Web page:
Stool consistency is affected by what the person eats and drinks. In order to help improve bowel movements, the person may be recommended changes to their diet. For instance, they may be recommended drinking lots of fluids and eating fiber-rich foods that aren’t constipating in case the fecal incontinence is caused by chronic constipation. They may be recommended increasing their intake of high-fiber foods in order to add bulk to their stools, making them less watery in case the fecal incontinence is caused by diarrhea. However, in general, a person will be recommended a diet that helps them gain good stool consistency for increased control of bowels.

Bowel training:

A person could benefit from a bowel training program and exercise therapies aimed at helping them restore muscle strength in case the fecal incontinence is caused by a lack of anal sphincter control or decreased awareness of the urge to defecate.
Learning to go to the toilet at a specific time of day is what bowel training sometimes means. For instance, someone may be recommended making a conscious effort to have a bowel movement after eating. This will help them gain greater control by establishing with some predictability when they need to use the toilet.

 

There is yet another bowel training treatment for fecal incontinence called biofeedback, which involves inserting a pressure-sensitive probe into the anus. This probe will register muscle strength and activity of the anal sphincter as it contracts around the probe. By viewing the scale’s display, the person could practice sphincter contractions and learn to strengthen his/her muscles. The rectal muscles could get stronger with these exercises.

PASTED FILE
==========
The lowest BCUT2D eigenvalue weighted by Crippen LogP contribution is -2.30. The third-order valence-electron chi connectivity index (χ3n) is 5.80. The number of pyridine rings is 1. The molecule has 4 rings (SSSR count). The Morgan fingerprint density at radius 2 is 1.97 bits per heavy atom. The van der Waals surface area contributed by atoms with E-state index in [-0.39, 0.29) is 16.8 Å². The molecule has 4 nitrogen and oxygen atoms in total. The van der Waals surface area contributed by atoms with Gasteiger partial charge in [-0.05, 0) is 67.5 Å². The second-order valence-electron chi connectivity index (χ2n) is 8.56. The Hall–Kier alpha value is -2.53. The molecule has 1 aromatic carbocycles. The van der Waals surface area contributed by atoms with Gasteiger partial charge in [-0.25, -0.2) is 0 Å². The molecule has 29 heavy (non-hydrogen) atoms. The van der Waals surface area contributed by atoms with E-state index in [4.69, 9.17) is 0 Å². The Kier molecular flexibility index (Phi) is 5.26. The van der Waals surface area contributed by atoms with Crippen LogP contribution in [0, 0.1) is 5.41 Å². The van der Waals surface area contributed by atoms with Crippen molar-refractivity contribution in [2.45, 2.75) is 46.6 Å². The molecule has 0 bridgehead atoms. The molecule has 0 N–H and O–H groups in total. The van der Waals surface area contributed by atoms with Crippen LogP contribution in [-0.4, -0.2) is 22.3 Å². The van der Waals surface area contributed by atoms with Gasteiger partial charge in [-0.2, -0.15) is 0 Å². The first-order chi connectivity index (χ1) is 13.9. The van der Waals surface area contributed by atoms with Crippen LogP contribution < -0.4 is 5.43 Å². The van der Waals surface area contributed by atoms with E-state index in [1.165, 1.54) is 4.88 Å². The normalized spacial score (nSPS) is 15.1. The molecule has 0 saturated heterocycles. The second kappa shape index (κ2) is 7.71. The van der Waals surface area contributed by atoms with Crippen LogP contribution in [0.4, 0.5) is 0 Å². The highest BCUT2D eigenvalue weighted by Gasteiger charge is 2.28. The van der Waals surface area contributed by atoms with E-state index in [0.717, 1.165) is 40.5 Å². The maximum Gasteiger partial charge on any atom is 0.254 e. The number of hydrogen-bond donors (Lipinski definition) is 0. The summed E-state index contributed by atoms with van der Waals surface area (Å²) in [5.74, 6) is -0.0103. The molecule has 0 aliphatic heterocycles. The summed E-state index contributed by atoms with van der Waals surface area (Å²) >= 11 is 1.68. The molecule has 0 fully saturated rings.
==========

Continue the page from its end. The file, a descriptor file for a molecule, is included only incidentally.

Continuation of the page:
Treatment for stool impaction:

In case taking laxatives or using enemas doesn’t help in passing the hardened mass, the doctor may have to remove the impacted stool by inserting one or two gloved fingers into the rectum in order to break apart the impacted stool. These smaller pieces are easier to expel.

Sacral nerve stimulation:

This is another treatment for fecal incontinence. The sacral nerves, which run from the spinal cord to muscles in the pelvis, regulate the sensation and strength of the rectal and sphincter muscles. In case fecal incontinence is caused by nerve damage and the anal sphincter muscles are still intact, direct electrical stimulation of these nerves could restore continence in 40 to 75%. Usually, this treatment is done only when other treatments fail.

 

This treatment is done in stages. First, four to six small needles are positioned in the muscles of the lower bowel. These muscles are stimulated by an external pulse generator. Usually, the muscle response to the stimulation isn’t uncomfortable. The person could have a permanent pulse generator implanted after a successful response.

 

SURGERY: